The upbeat song by composer George Gershwin has a message for us all: ‘I got rhythm … who could ask for anything more?’ It was about 5 years ago when I temporarily lost my heart rhythm which triggered a myriad of heart check-ups for me. I developed a condition called Atrial Fibrillation (AF) which is an electrical problem in the heart that causes it to race and quiver. The heart beats in the 100 to 160 beats per minute range but in a very irregular fashion. The average heart rate of most individuals is about 70 beats per minute. The heart is basically a muscular pump that circulates blood to and from the lungs – where it picks up oxygen – and then circulates it around to the rest of the body. With AF, the heart pumps quickly and irregularly which loses efficiency and may lead to heart failure. The main danger however, is ‘stroke’ – a clot develops in the quivering heart which dislodges and travels to the brain blocking the blood supply to a section of the brain, destroying that segment with disastrous consequences.

Symptoms include an irregular pulse, weakness, dizziness and occasional fainting or collapse. I felt as though my heart was about to jump out of my chest when I developed it.

The most common causes of AF are conditions involving clogged coronary arteries, heart valve problems and long-term high blood pressure. Chest injury or surgery, chest infections and an overactive thyroid gland can also be causes. Alcohol, caffeine and stress are important lifestyle triggers. In some people, no cause is found. For some people AF is a one-off episode, in others it comes and goes, and in some it persists. I still occasionally get episodes but they go away spontaneously.

The initial diagnosis is made by having an Electrocardiograph (ECG) at the time it happens. Once diagnosed, it is important to have a complete cardiac check-up. This will include blood tests for cholesterol and a scan of the heart (Echocardiogram) to make sure the heart is structurally sound. A stress test may also be required to make sure there are no blockages in your coronary arteries.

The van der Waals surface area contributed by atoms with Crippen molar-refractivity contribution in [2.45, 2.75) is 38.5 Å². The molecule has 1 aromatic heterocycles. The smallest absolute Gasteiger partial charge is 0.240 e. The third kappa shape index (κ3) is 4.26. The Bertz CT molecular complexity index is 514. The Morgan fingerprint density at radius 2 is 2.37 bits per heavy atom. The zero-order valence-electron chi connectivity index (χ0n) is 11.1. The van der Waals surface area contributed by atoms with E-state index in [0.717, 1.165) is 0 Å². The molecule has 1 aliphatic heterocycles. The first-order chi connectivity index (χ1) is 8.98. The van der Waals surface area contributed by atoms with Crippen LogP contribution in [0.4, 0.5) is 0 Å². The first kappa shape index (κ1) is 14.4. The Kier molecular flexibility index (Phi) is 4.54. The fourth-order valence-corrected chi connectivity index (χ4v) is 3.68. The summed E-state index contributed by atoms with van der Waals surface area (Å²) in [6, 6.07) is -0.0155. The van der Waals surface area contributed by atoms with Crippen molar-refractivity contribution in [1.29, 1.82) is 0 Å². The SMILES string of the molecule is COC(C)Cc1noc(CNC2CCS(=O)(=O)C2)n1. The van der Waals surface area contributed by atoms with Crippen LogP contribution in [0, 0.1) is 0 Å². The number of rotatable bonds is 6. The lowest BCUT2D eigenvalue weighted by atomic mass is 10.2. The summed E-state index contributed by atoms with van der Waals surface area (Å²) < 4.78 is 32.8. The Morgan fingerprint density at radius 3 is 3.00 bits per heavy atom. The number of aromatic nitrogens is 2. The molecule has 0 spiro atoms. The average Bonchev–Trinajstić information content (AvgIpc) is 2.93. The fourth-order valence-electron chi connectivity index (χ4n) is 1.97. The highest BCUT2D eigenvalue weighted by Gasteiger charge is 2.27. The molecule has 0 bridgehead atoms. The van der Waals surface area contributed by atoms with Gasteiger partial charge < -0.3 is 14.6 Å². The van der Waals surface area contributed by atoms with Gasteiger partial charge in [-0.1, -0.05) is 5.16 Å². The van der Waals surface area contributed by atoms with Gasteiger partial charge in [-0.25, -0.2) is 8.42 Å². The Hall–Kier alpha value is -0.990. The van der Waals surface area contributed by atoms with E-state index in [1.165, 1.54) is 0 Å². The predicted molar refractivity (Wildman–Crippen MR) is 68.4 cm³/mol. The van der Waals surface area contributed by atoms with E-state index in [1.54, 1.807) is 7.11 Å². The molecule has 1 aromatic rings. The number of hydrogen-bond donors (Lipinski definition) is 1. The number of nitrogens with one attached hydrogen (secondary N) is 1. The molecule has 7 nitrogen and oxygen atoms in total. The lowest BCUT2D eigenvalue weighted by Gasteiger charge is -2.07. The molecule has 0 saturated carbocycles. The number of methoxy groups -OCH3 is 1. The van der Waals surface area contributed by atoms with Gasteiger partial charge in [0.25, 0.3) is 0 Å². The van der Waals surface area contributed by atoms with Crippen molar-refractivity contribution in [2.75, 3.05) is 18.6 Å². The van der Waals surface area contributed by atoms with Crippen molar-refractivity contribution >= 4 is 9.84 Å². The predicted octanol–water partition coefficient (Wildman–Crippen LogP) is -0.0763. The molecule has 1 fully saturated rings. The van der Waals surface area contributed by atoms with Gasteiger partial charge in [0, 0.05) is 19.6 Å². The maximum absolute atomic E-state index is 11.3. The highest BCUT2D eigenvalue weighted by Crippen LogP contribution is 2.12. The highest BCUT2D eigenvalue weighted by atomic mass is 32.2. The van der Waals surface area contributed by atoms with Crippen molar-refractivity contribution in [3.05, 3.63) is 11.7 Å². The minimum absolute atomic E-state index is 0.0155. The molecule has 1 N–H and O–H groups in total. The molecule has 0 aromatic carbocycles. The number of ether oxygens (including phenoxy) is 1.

Most people with AF are given a blood thinning medicine (usually aspirin or warfarin) to prevent blood clots. Warfarin requires a precise dose based on regular blood tests which can be a nuisance for some. Fortunately there is a new medication soon to come out on the market called Pradaxa® (Dabigatran) which is an excellent blood thinner that doesn’t require blood tests. If the condition persists, various medications can be tried or occasionally cardioversion techniques can be used to restore a normal heart rhythm and medication then may be prescribed to maintain it. As always, people on such medications should ask their doctor about appropriate diet and exercise.

Cardioversion sounds complicated (it is for the Cardiologist!) but is really quite simple and takes only a few minutes. In computer terms it means ‘rebooting’ the heart with an electrical impulse to restore normal function, and no surgery is needed. Cardioversion can also be carried out with medicines.

On the preventive side it’s the usual mantra for a better life:
– Regular exercise and a diet rich in vegetables, fruit and lean protein (chicken, fish, beans)
– Maintain a healthy weight
– Don’t smoke
– Limit your intake of caffeine and alcohol
– Avoid stress, and find ways of reducing any stress that is unavoidable
– Get regular medical check-ups
– Seek treatment for high blood pressure, high cholesterol, diabetes and thyroid disease.

It’s not rocket science, and once you’ve settled into a rhythm it will feel completely natural. Who could ask for anything more?

So, there you have an introduction to men’s health along with an important heart condition. Over ensuing issues of ManSpace, I will deal with other important male health issues with prevention being the key.

My book, Blokes’ Health, which I did with my footballing mate and cartoonist extraordinaire, Paul Harvey, gives a good overview of the main health issues affecting males and is an amusing, light hearted read. The main message is to set up a regular checkup. I hope you are doing that or will be doing that very soon. Stay happy and healthy!

About Dr Bernie Crimmins

Bernie has been a GP for almost 30 years during which time he has developed a special interest in men's health.